Can a Northern California big city Democratic mayor and a Southern California big city Republican mayor find common ground when it comes to infrastructure improvements? Sacramento’s Darrell Steinberg and San Diego’s Kevin Faulconer both want infrastructure improvements but place a different emphasis on how to get the job done.
The mayors talked infrastructure fixes to a Public Policy Institute of California audience in Sacramento last Friday, the event moderated by PPIC president Mark Baldassare.
Steinberg wanted an easier path to raise taxes for transportation needs. The Sacramento/Placer County sales tax measure in November missed the required two-thirds vote requirement by less than two percentage points. Steinberg said he didn’t understand the two-thirds vote requirement for earmarked taxes. He argued that if a government identifies what the tax revenue is being used for then a majority vote should be satisfactory.
I’ll have a response to Mayor Steinberg’s suggestion at the end of the article.
Mayor Faulconer said government has to deliver on promises on transportation fixes, summarizing the efforts put into San Diego roads repairs using 50% of new money that came into the city’s treasury. Pensions is a concern of Mayor Faulconer who said pension reform is needed to prevent the crowding out of other services to meet the pension obligations.
The two mayors also had different ideas about California’s premier infrastructure project—high-speed rail.
Steinberg said he still believes in high-speed rail and suggested a high-speed train from the Silicon Valley through San Francisco to Sacramento would be a boon to Sacramento’s economy.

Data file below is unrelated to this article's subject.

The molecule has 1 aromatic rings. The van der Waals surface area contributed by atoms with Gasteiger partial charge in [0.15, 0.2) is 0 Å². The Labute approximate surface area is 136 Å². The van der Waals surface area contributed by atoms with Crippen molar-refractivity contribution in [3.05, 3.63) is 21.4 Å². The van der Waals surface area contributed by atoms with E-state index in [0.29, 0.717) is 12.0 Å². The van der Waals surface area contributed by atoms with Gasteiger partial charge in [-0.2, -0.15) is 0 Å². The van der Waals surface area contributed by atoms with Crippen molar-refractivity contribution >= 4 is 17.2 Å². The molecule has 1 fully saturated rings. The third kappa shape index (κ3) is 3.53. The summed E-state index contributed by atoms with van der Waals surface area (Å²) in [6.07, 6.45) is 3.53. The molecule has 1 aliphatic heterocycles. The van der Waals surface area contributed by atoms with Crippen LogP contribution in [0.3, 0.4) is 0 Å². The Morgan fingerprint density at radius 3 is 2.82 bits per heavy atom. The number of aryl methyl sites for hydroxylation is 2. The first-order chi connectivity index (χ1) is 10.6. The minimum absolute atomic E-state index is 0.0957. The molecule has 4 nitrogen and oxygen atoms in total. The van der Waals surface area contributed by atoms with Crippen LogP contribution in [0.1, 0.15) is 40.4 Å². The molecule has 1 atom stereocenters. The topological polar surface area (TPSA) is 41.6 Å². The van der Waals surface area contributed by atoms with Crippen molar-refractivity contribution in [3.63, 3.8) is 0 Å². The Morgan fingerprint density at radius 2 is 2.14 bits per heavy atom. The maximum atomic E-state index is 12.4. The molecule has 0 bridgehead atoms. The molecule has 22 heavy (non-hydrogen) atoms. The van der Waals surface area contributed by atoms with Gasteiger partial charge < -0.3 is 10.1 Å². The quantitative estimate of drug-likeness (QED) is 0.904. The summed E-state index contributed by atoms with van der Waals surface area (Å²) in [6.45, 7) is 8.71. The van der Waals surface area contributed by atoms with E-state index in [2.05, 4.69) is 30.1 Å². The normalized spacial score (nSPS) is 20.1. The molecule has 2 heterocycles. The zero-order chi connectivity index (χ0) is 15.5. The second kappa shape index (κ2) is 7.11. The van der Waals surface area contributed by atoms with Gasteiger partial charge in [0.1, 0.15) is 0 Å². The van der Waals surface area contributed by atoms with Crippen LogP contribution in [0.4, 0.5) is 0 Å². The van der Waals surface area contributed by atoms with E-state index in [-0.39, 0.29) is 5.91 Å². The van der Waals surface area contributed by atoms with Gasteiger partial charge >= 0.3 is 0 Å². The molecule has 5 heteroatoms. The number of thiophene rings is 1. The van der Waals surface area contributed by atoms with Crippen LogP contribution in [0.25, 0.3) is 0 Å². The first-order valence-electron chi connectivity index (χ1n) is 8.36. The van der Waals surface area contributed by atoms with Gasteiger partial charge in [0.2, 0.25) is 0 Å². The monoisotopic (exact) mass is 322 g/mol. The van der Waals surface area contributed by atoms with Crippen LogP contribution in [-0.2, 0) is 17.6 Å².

As to getting funding for infrastructure needs, Steinberg said that infrastructure is one area in which a resistant California can work with White House. Steinberg is not only open to working with the White House on infrastructure needs but also open to explore the use of public-private partnerships to stretch public dollars for infrastructure.
On high-speed rail, Faulconer countered that it is time to acknowledge that the high-speed rail project is not happening as promised. He recommended taking the money targeted for the bullet train and using it on other transportation needs.
On the issue of housing, both mayors acknowledged the need for a path to lowering housing costs. Steinberg called for some regulatory reform along with a permanent funding source for housing. Faulconer said CEQA reform was imperative to reduce homebuilding costs.
Steinberg said that the April 6 deadline set up by the legislature to deal with transportation infrastructure would force legislators to reach solutions. His formula for success is compromise. Relax a little on the ideology, he said, see the argument from the other side, and “give to get” a resolution.
But Faulconer cautioned the infrastructure reformers—technology could upset the best plans. As an example, he said, the autonomous vehicles could change transportation plans so the reformers and reforms must be nimble to adjust.
As to the suggestion to lower the two-thirds vote for specific purposes at the local level making it easier to raise taxes, the practical results would see many earmarked taxes on the ballot tying up revenue for specific services. Without voter approval the revenue cannot be diverted to other, possibly more needed areas.
A lowering of the vote requirement for taxes would lead to an increased tax burden on voters as pleas are made for more money for services embraced by the public like police and fire.
You can bet there won’t be a tax increase directly for funding pensions but because budget money is fungible raising revenue for specific services frees up budget dollars for pension obligations thus lessening the impetus for pension reform.
Meanwhile, the latest PPIC poll reports that only 41% of likely voters supported the idea of lowering the two-thirds vote requirement for local taxes to fund transportation.